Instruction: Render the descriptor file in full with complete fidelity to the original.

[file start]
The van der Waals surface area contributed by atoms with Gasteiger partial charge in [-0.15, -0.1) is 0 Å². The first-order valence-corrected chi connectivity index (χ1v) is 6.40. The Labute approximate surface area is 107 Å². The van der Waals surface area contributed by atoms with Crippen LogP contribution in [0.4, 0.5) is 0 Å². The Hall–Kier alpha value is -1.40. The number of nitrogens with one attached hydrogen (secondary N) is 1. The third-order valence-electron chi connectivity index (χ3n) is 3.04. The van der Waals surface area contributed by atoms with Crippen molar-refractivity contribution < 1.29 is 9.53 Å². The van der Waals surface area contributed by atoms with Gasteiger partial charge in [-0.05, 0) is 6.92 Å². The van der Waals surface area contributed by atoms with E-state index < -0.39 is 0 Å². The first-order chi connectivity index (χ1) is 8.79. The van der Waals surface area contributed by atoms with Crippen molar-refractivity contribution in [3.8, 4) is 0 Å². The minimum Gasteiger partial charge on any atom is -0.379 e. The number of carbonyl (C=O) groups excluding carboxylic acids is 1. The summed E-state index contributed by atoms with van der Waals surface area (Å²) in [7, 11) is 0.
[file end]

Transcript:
The van der Waals surface area contributed by atoms with Gasteiger partial charge in [-0.15, -0.1) is 0 Å². The first-order valence-corrected chi connectivity index (χ1v) is 6.40. The Labute approximate surface area is 107 Å². The van der Waals surface area contributed by atoms with Crippen LogP contribution in [0.4, 0.5) is 0 Å². The Hall–Kier alpha value is -1.40. The number of nitrogens with one attached hydrogen (secondary N) is 1. The third-order valence-electron chi connectivity index (χ3n) is 3.04. The van der Waals surface area contributed by atoms with Crippen molar-refractivity contribution < 1.29 is 9.53 Å². The van der Waals surface area contributed by atoms with Gasteiger partial charge in [-0.05, 0) is 6.92 Å². The van der Waals surface area contributed by atoms with E-state index < -0.39 is 0 Å². The first-order chi connectivity index (χ1) is 8.79. The van der Waals surface area contributed by atoms with Crippen molar-refractivity contribution in [3.8, 4) is 0 Å². The minimum Gasteiger partial charge on any atom is -0.379 e. The number of carbonyl (C=O) groups excluding carboxylic acids is 1. The summed E-state index contributed by atoms with van der Waals surface area (Å²) in [7, 11) is 0.